Ukraine: Violent Clashes With Russian Separatists in Crimea


Wikimedia Commons

Tensions are escalating in Ukraine again. While the pro-western opposition attempts to establish a functioning government in the capital city of Kiev, pro-Russian separatists in the Crimean peninsula are becoming increasingly aggressive in their rejection of this new leadership.

In a predawn raid today, "an unknown armed group" of roughly 120 men stormed and seized the Council of Ministers and parliament buildings, reports the Kyiv Post. They fired shots but killed no one. According to Reuters, "they issued no demands, but witnesses said they spoke Russian and appeared to be ethnic Russian separatists."

Parliamentarian Gennady Moskal claims that among the rebels were members of the notorious Berkut riot police, which has been greeted with applause since arriving in Crimea. The interim government announced yesterday that it was disbanding the force, which used live rounds on protesters in Kiev. Moskal says that the decision was "ill-conceived," because the riot police now feel more antagonistic toward the opposition-controlled central government.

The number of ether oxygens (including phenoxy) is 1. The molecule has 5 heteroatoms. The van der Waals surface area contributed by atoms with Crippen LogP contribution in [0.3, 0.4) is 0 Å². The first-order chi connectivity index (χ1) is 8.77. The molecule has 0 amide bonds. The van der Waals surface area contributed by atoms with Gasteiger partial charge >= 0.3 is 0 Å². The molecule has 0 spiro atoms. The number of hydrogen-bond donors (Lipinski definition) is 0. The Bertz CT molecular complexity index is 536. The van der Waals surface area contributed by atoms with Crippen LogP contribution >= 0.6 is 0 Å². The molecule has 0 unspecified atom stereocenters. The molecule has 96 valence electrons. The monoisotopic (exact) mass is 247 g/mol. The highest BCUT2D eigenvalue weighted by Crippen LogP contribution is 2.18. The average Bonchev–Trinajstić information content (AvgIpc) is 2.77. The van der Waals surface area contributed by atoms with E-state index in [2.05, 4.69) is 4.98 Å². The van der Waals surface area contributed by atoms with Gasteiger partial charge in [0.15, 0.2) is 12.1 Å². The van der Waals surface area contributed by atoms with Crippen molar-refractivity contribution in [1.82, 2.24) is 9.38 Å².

Unrest has been fomenting for a while. Crimea is an autonomous parliamentary republic within Ukraine, and has historically been Russian-leaning: The Russian Navy's Black Sea Fleet leases a major base on the peninsula and over 50 percent of the population is ethnically Russian. When deposed President Viktor Yanukovych fled from Kiev, he reportedly sought shelter in Crimea.

Earlier this week, clashes between pro-western and pro-Russian groups resulted in two dead and 30 injured. On Tuesday, separatists declared a Russian businessman the de facto mayor of the region's capital.


Russia is fanning the flames. Yesterday, "Putin… ordered massive military exercises involving most of the military units in western Russia. On Thursday, as part of the exercises, 90 fighter jets were put on combat alert and were patrolling the border with Ukraine," writes the Associated Press.

Ukraine's interim president warned that he would not tolerate any "military aggression" from Russia.

Fun fact: Russian lawmakers and celebrities are rushing to Crimea to demonstrate their support for the separatists. Among them is heavyweight champion boxer-turned-politician Nikolai Valuev, whom heavyweight champion boxer-turned-Ukrainian-opposition-leader Vitali Klitschko once called a "chicken" for turning down a fight. Can you say pay-per-view event of the century?

Read more Reason coverage of Ukraine's revolution here.